MODESTO, Calif. -- Save Mart Supermarkets here has introduced a new, high-touch level of customer service in its bakery-deli department with the grand reopening of a remodel this spring, and customer response has been "fantastic," officials said.
Based on positive feedback from employees as well as on customers' reactions, the company expects to expand the program to other fresh departments, and then probably to other selected stores, an official told SN.
To prepare for the launch of what easily could be called "extreme customer service," the chain gave 22 associates and five deli-bakery specialists a full 40 hours of training that ran the gamut from product knowledge to merchandising to how to handle an angry customer.
The overall program is aimed at creating a "world-class" store that stands out in the marketplace, and is expected to boost total sales, enhance the store's image, heighten employee morale and reduce turnover, officials at the 97-unit chain said.
The bakery-deli department was chosen as the first of the fresh departments to implement the program because it offers the highest potential for differentiating the chain in a competitive marketplace, said Sally Sanborn, Save Mart's director of marketing.
"We felt that bakery-deli can epitomize service more than any other department. We want it to be a world-class department that sets us apart," she said.
The revamped 24-hour store itself sports a bakery-deli department that's been nearly doubled in physical size, a staff that's been doubled, and that includes an associate on each shift dedicated specifically to customer service.
"That person's job will be to see things from the customer's perspective and keep things right. They'll keep the department sparkly for one thing, no smudge on cases, and they'll be there just to help customers, make serving suggestions, answer questions," said another Save Mart official.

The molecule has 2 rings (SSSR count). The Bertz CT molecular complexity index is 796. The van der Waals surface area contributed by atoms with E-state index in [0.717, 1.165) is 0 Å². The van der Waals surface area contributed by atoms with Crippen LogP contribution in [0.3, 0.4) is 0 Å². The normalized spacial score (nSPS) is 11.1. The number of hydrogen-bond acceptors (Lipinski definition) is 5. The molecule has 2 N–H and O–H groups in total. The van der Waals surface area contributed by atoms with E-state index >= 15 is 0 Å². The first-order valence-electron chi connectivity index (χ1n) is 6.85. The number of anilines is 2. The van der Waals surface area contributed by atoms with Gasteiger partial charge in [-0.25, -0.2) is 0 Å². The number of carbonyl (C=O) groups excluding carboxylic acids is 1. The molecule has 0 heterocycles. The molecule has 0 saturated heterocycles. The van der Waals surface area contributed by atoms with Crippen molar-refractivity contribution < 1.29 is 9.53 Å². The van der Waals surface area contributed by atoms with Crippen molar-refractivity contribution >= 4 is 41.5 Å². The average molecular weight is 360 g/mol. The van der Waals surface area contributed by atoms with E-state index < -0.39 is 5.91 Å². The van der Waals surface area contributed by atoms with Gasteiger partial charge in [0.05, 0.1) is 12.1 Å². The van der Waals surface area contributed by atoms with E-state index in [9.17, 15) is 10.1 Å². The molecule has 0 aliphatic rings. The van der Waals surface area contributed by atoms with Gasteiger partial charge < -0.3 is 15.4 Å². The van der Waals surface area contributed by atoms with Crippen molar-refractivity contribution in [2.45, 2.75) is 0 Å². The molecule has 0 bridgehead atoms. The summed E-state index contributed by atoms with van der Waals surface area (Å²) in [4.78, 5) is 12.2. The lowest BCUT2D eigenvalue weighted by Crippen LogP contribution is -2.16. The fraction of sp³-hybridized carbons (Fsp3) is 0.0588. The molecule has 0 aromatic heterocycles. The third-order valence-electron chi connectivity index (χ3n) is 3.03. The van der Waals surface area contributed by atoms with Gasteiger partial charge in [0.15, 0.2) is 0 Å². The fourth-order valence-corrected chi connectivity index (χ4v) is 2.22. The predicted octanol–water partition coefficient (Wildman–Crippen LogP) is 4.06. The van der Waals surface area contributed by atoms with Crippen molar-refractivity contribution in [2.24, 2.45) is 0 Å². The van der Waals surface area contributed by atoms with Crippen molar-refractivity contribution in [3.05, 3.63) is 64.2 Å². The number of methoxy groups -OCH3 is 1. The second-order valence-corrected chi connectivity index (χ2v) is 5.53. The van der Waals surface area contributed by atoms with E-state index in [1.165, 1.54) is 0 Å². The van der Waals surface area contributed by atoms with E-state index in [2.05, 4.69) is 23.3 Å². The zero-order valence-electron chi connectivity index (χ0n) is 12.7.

The massive training effort, which preceded the store's grand reopening, was formatted as a "boot camp" and included "drills" on team-building skills, food safety, grooming and hygiene, handling supplies and equipment, as well as merchandising, and interaction with customers, all of which play a role in serving the customer, officials explained. Product knowledge also got a lot of attention.
"Our customers expect us all to be experts on what we sell. They want to get their questions answered," one source said. For example, "we explained to the trainees that customers often ask if the outside of brie cheese is edible. Some of our employees had never eaten brie, and especially since it is an item that's growing in sales, we made sure they learned that the outside is very edible and also how that cheese is used."
Prosciutto, too, is an increasingly popular item that employees may not be completely familiar with, the source added.
"It's a hot item. Trainees were instructed that if they're asked how it's used, they can say such things as it can be served with melon, and that a little goes a long way with pasta, for example."
Food safety was a major topic in the curriculum. Indeed, all the trainees have become food-safety certified.
Nearly a day of the "basic training" was built around Deli Basics, an interactive CD-ROM training program produced by the International Dairy-Deli-Bakery Association, Madison, Wis. A member of Save Mart's management team acted as a facilitator at sessions in which Deli Basics was used.
"I was very impressed with that [interactive-training] program. It's very up-to-date," said one employee.
Much of the training was hands-on. Trainees made announcements over the PA system, prepared product for demos, and made garnishes for platters of prepared foods.
"But the parts employees particularly liked were those that are most often only discussed at management level, such as cost control and gross profit. We figured if we want them to help control shrink, they need to know these things, that if they throw away a day-old muffin without recording it, it has an effect. But we found they want to know those things," said a member of the program's training staff.